Wednesday, June 18, 2008
The trials of Bodine include getting a bum rap
By Gary Carden
Several years ago, a merchant who operated a kind of novelty store in Bryson City offered to trade some of his unique merchandise for some of my storytelling tapes. Specifically, he offered me a multi-colored, stuffed German shepherd. I was charmed by the big dog, who sat in a corner staring benevolently at the world — he was life-size, chubby and had a quizzical expression that suggested that he had just seen something both puzzling and comical. We made the trade and I hauled my new pet (I had named him Bodine on sight) back to my car, where I finally managed (by turning him upside down) to cram him into the back seat.
Jack, my Jack Russell, who was asleep in the front seat, awoke to discover that the car had been invaded. Snarling and barking, he climbed into the back seat, and bit Bodine several times, tearing hunks of cotton stuffing from his hindquarters. I managed to haul Jack back to the front, but on the journey home he sat backwards, snarling and snapping at Bodine’s defenseless rear.
At home, I placed Bodine on my front porch where he has remained for the past three years. Jack remained suspicious for a while, but finally befriended “Bodie.”
From a distance, this fat shepherd appears to be a vigilant watchdog — a faithful servant devoted to protecting my humble abode. Visitors sometimes approach my front porch timidly, staring at the big mutt’s benign countenance a little nervously until they realize that “Bodie” is both harmless and lifeless. Eventually, Jack began sleeping between Bodie’s front legs, rising only to challenge the passing menace of cars, joggers, visitors and other dogs.
However, the years have not been kind to Bodie. The rains and snows of three winters have bleached his vivid coat: his black spots have become a kind of electric blue, his whites a dingy grey, and his browns are tinged with a pinkish yellow. Yet, he still stares doggedly (Forgive me, but I couldn’t resist that) out at Cherry Street. A few times, strong winds have swept him off the porch and left him under the nearby boxwood. I always retrieve him, brush down his matted coat, clean the spiders out of his ragged ears and return him to his post where he continues to regard Cherry Street with wry amusement.
Now, in view of Bodine’s character, you can imagine my surprise when I learned that he had been accused of murder and mayhem. According to recent reports, Bodine has been seen where he shouldn’t/couldn’t be. Eyewitnesses have given graphic accounts of a “killer dog” who resembles Bodie, and he is stalking the dark woods of Painter Knob ... a slathering beast with demonic eyes who preys on hapless victims: cats, chickens and other dogs.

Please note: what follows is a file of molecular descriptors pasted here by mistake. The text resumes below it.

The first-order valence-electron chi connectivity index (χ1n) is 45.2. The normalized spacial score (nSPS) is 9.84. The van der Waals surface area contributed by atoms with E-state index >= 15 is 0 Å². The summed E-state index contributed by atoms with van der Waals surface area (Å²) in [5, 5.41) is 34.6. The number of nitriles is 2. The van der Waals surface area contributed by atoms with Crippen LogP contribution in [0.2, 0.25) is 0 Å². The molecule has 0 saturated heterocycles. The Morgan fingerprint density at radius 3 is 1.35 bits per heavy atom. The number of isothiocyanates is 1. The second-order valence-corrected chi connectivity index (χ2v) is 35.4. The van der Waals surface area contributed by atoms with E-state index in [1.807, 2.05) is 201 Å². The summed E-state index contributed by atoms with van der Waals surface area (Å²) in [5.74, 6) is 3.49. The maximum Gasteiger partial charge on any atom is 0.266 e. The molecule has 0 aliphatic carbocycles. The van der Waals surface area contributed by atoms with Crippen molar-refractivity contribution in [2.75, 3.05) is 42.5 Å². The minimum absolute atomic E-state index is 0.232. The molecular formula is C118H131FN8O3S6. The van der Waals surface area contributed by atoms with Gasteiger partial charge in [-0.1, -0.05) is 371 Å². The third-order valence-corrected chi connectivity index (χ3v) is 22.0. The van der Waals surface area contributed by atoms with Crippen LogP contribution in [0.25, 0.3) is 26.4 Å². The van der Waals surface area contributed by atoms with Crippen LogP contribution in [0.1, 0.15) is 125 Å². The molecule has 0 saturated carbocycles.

According to one informed source that has seen the killer dog departing the scene of carnage, “It was a big German shepherd.” Several days later, this witness happened to drive down Cherry Street, and as she passed my house, she saw him. The killer! “There he sat on the porch of that old farm house — the very beast!” The eyewitness returned home and reported her discovery.
There was a general consensus that the concerned citizens needed to talk to the owner of this ravening beast. Me. Returning to Cherry Street, they drove slowly past. Yes, he was still there! They compared notes and discussed the best strategy.
Of course, someone finally mentioned that something wasn’t “quite right” about Bodie. One of the surveillance crew finally said, “Has anyone noticed that ... he never moves? He is always in the same spot and there is something ‘wrong’ with his face ...”
When I became aware of the details of this strange story, I decided that my neighbors’ suspicions were well-founded. I have been unwittingly harboring a killer.
Although some of Bodie’s accusers are beginning to have doubts, I can only say this: “Don’t let that innocent act fool you. I think you have got the killer, dead to rights.” Although the cars have stopped driving slowly by my house, I am eager to see justice done, but I’m not sure how to proceed. Should I take Bodine to the dog pound? Perhaps, we could do a lethal injection at one of the local vets? Whatever his victims decide, I would like to claim Bodine’s remains. I think it is only fitting that even though he is a convicted felon, I feel that his carcass can be rehabilitated. I would like to return him to his post on my porch. I would feel a lot safer knowing that he is watching the traffic out on Cherry Street.
Gary Carden is a storyteller, dramatist, playwright, writer and more who lives in Jackson County, NC.
Visit his blog: www.blogholler.blogspot.com